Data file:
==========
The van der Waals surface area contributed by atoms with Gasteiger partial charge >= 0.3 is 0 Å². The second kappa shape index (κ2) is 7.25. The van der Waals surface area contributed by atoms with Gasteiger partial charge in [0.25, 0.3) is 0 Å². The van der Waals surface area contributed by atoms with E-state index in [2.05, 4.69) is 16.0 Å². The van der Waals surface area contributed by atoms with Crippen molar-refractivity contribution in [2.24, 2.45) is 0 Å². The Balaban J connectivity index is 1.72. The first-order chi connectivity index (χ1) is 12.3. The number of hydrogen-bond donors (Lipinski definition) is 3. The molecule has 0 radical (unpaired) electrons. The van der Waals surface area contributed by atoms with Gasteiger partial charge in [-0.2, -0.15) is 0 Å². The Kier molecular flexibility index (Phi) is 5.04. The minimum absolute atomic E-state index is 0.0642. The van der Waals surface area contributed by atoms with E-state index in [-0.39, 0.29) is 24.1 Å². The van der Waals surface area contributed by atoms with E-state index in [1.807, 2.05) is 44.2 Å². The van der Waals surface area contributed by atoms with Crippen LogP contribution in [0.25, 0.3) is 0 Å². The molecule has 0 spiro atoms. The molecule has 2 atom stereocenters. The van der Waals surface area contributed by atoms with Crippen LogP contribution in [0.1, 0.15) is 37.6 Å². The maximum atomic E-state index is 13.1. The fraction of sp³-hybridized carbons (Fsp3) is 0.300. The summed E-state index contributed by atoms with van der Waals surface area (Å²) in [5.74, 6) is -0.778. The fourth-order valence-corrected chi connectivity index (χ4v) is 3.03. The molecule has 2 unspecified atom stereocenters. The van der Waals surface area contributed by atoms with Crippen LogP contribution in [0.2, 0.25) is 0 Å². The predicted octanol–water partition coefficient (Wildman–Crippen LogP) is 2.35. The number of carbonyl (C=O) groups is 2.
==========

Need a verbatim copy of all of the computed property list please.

The van der Waals surface area contributed by atoms with Gasteiger partial charge >= 0.3 is 0 Å². The second kappa shape index (κ2) is 7.25. The van der Waals surface area contributed by atoms with Gasteiger partial charge in [0.25, 0.3) is 0 Å². The van der Waals surface area contributed by atoms with E-state index in [2.05, 4.69) is 16.0 Å². The van der Waals surface area contributed by atoms with Crippen molar-refractivity contribution in [2.24, 2.45) is 0 Å². The Balaban J connectivity index is 1.72. The first-order chi connectivity index (χ1) is 12.3. The number of hydrogen-bond donors (Lipinski definition) is 3. The molecule has 0 radical (unpaired) electrons. The van der Waals surface area contributed by atoms with Gasteiger partial charge in [-0.2, -0.15) is 0 Å². The Kier molecular flexibility index (Phi) is 5.04. The minimum absolute atomic E-state index is 0.0642. The van der Waals surface area contributed by atoms with E-state index in [-0.39, 0.29) is 24.1 Å². The van der Waals surface area contributed by atoms with E-state index in [1.807, 2.05) is 44.2 Å². The van der Waals surface area contributed by atoms with Crippen LogP contribution in [0.25, 0.3) is 0 Å². The molecule has 0 spiro atoms. The molecule has 2 atom stereocenters. The van der Waals surface area contributed by atoms with Crippen LogP contribution in [0.1, 0.15) is 37.6 Å². The maximum atomic E-state index is 13.1. The fraction of sp³-hybridized carbons (Fsp3) is 0.300. The summed E-state index contributed by atoms with van der Waals surface area (Å²) in [5.74, 6) is -0.778. The fourth-order valence-corrected chi connectivity index (χ4v) is 3.03. The molecule has 2 unspecified atom stereocenters. The van der Waals surface area contributed by atoms with Crippen LogP contribution in [0.2, 0.25) is 0 Å². The predicted octanol–water partition coefficient (Wildman–Crippen LogP) is 2.35. The number of carbonyl (C=O) groups is 2.